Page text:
Rav Frand Addresses Kinus Hisorerus in Brooklyn

On Tuesday evening, 7 Tishrei/Sept. 10, the annual Kinus Teshuvah organized by the Just One Life organization took place at the Young Israel of Flatbush. The twenty-fourth annual event was addressed, as in previous years, by Harav Yissocher Frand, Rosh Yeshivah at Yeshivas Ner Yisrael.

Rav Frand noted that in the Torah Bnei Yisrael are termed an am keshei oref — a stiff-necked people — which evokes an image of a bold, aggressive people. Yet, Chazal tell us that Klal Yisrael have these traits of obstinacy and strength since they would need these characteristics to survive. Rav Frand cited Harav Elya Lopian, zt”l, who said that the traits of azus, boldness, and gevurah, strength, which often imply impatience and aggressiveness and are viewed as negative and counterproductive, were utilized in a positive and productive fashion. The Ribbono shel Olam gave His creatures tools to enable them to function in their respective environments. He knew that His people would find themselves in lands where they would live under oppressive governments and therefore such traits are praiseworthy in this context when used to maintain their Yiddishkeit. Similarly, in sefer Daniel we find that Chananya, Mishael and Azarya manifested these characteristics when Nevuchadnetzer, the Babylonia ruler, insisted they bow to an idolatrous image. When they took him to task for this demand he had them cast into a fiery furnace from which they emerged unscathed.

Under the shadow of the Inquisition in Italy, Spain and other countries, numerous Jews were given the painful choice of converting to Christianity or leaving the country. Many who chose the former kept the trappings of non-Jews externally and yet made enormous sacrifices to keep whatever mitzvos they could under the watchful eyes of the authorities. They would avoid eating chametz the entire year in order to refrain from bread on Pesach and go into the mountains to blow shofar secretly on Rosh Hashanah since the slightest suspicion that they were keeping mitzvos would bring a certain death penalty. The Jewish residents of the ghetto of Rome were compelled to listen to sermons from priests about their religion. Rav Frand learned of these facts during his involvement with a group tour of Jewish Italy this past summer for which he served as scholar-in-residence. Jews were thus compelled to utilize these traits to survive spiritually and physically in these settings. These tendencies become problematic when misused in the pursuit of wealth and power and are thus rightfully viewed as negative.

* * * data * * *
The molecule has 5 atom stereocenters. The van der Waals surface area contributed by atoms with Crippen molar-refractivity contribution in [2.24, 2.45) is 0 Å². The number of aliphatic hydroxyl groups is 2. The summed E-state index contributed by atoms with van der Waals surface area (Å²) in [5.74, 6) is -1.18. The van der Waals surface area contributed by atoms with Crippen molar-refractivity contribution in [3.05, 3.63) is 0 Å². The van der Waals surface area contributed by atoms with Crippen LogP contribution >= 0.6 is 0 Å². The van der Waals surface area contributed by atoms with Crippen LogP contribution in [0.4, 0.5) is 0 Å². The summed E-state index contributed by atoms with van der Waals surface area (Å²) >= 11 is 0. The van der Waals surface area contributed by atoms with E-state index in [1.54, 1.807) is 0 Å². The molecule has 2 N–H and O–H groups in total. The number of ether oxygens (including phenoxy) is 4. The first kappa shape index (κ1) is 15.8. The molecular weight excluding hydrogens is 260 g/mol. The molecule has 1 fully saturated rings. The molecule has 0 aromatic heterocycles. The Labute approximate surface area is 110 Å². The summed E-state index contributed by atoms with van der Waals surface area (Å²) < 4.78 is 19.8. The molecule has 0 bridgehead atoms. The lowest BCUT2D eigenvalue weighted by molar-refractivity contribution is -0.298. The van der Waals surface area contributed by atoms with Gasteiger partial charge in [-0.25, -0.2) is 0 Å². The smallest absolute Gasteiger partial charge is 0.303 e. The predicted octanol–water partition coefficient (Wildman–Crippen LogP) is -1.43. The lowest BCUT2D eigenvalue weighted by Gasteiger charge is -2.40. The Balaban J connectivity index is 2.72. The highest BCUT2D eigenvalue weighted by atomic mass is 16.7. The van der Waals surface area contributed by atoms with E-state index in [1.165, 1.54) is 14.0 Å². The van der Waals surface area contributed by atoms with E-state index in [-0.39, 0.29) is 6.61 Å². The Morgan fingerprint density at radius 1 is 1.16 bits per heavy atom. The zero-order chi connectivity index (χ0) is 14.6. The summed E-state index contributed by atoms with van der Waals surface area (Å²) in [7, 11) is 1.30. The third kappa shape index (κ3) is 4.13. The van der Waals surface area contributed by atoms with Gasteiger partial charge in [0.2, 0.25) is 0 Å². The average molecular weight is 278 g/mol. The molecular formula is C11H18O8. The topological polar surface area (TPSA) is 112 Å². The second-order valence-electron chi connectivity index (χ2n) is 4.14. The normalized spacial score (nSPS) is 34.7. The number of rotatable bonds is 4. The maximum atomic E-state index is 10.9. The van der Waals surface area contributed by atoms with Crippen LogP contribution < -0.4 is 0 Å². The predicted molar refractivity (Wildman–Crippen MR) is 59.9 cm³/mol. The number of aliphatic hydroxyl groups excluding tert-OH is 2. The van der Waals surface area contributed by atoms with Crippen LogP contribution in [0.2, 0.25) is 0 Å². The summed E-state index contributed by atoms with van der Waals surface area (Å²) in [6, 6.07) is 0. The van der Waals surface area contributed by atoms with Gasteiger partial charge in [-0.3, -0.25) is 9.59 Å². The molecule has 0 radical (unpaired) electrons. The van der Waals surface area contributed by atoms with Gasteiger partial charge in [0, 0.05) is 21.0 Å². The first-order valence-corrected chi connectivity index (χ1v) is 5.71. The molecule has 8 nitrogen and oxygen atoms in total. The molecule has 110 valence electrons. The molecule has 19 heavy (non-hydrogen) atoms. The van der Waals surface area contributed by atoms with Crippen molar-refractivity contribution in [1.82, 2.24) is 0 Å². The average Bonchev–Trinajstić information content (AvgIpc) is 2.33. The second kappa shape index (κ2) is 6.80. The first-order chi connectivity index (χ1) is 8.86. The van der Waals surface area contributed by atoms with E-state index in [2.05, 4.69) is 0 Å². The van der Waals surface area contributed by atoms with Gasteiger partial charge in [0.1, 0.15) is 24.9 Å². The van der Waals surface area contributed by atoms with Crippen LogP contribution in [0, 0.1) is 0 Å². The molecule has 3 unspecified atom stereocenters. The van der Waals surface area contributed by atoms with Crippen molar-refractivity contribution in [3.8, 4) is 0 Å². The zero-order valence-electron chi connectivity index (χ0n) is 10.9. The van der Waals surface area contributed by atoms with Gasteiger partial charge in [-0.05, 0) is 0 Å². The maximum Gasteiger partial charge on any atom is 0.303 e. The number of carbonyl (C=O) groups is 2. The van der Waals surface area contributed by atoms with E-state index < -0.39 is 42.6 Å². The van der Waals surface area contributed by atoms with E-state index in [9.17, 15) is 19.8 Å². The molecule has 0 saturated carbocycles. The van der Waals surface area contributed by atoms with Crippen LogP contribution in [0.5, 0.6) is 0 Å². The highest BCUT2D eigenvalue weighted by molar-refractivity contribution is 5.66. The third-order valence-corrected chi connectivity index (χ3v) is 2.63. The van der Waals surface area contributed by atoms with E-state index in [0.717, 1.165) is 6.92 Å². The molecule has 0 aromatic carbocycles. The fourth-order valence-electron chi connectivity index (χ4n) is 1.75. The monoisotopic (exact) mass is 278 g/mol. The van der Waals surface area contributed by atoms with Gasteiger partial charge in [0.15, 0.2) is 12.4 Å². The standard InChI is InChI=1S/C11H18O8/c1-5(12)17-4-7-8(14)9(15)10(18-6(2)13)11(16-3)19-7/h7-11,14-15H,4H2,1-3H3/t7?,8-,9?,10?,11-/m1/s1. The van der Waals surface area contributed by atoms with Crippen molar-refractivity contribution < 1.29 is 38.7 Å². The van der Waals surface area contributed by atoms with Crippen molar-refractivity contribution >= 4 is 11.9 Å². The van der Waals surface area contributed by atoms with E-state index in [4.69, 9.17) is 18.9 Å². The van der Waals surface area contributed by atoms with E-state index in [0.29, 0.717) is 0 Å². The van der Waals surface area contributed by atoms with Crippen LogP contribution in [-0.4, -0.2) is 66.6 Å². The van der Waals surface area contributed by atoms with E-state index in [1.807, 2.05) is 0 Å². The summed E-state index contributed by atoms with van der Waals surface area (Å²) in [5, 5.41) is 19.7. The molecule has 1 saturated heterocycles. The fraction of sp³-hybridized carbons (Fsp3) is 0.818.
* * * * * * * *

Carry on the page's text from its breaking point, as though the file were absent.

In America, a malchus shel chessed, in the last several decades we have not been challenged as our forebears in earlier times and abroad. Whereas in the early 1900s people were hard-pressed to find jobs which would allow them to take off on Shabbos, Yidden today don’t usually encounter these tests. Therefore, these skills of boldness and strength, so necessary for survival of Yiddishkeit in earlier times, have somewhat atrophied in regard to weathering nisyonos in the spiritual arena.

Unfortunately, this reality can lead to a tendency to compromise when faced with tests regarding our adherence to mitzvos.

At this time of year, we step back and consider if our conduct is correct. Is my Shabbos, my Torah study, my mode of dress proper? Do I expose myself to injurious influences? Human nature is to continue along the path of familiarity. Being honest with oneself and making necessary changes when called for reflects growth. “The challenge of life is not to remain stagnant,” averred Rav Frand.

A longer article on this event is planned for the weekly edition of Hamodia.